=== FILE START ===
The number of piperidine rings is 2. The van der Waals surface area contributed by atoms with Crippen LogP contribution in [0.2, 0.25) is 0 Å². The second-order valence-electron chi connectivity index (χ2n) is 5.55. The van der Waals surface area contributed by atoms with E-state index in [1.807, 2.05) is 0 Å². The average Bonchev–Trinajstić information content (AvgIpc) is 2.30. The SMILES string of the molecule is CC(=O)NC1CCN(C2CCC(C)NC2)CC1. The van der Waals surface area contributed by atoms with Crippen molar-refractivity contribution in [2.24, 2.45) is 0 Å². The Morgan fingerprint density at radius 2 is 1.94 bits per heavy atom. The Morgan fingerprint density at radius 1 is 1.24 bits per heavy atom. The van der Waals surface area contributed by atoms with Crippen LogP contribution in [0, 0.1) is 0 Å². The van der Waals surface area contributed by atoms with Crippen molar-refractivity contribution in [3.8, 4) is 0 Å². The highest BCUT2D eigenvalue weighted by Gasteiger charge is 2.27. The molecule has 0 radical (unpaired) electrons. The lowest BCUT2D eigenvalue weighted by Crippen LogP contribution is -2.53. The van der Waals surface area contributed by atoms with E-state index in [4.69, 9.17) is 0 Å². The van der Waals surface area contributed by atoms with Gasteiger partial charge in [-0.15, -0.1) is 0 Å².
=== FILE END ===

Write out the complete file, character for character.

The number of piperidine rings is 2. The van der Waals surface area contributed by atoms with Crippen LogP contribution in [0.2, 0.25) is 0 Å². The second-order valence-electron chi connectivity index (χ2n) is 5.55. The van der Waals surface area contributed by atoms with E-state index in [1.807, 2.05) is 0 Å². The average Bonchev–Trinajstić information content (AvgIpc) is 2.30. The SMILES string of the molecule is CC(=O)NC1CCN(C2CCC(C)NC2)CC1. The van der Waals surface area contributed by atoms with Crippen molar-refractivity contribution in [2.24, 2.45) is 0 Å². The Morgan fingerprint density at radius 2 is 1.94 bits per heavy atom. The Morgan fingerprint density at radius 1 is 1.24 bits per heavy atom. The van der Waals surface area contributed by atoms with Crippen LogP contribution in [0, 0.1) is 0 Å². The van der Waals surface area contributed by atoms with Crippen molar-refractivity contribution in [3.8, 4) is 0 Å². The highest BCUT2D eigenvalue weighted by Gasteiger charge is 2.27. The molecule has 0 radical (unpaired) electrons. The lowest BCUT2D eigenvalue weighted by Crippen LogP contribution is -2.53. The van der Waals surface area contributed by atoms with E-state index in [4.69, 9.17) is 0 Å². The van der Waals surface area contributed by atoms with Gasteiger partial charge in [-0.15, -0.1) is 0 Å².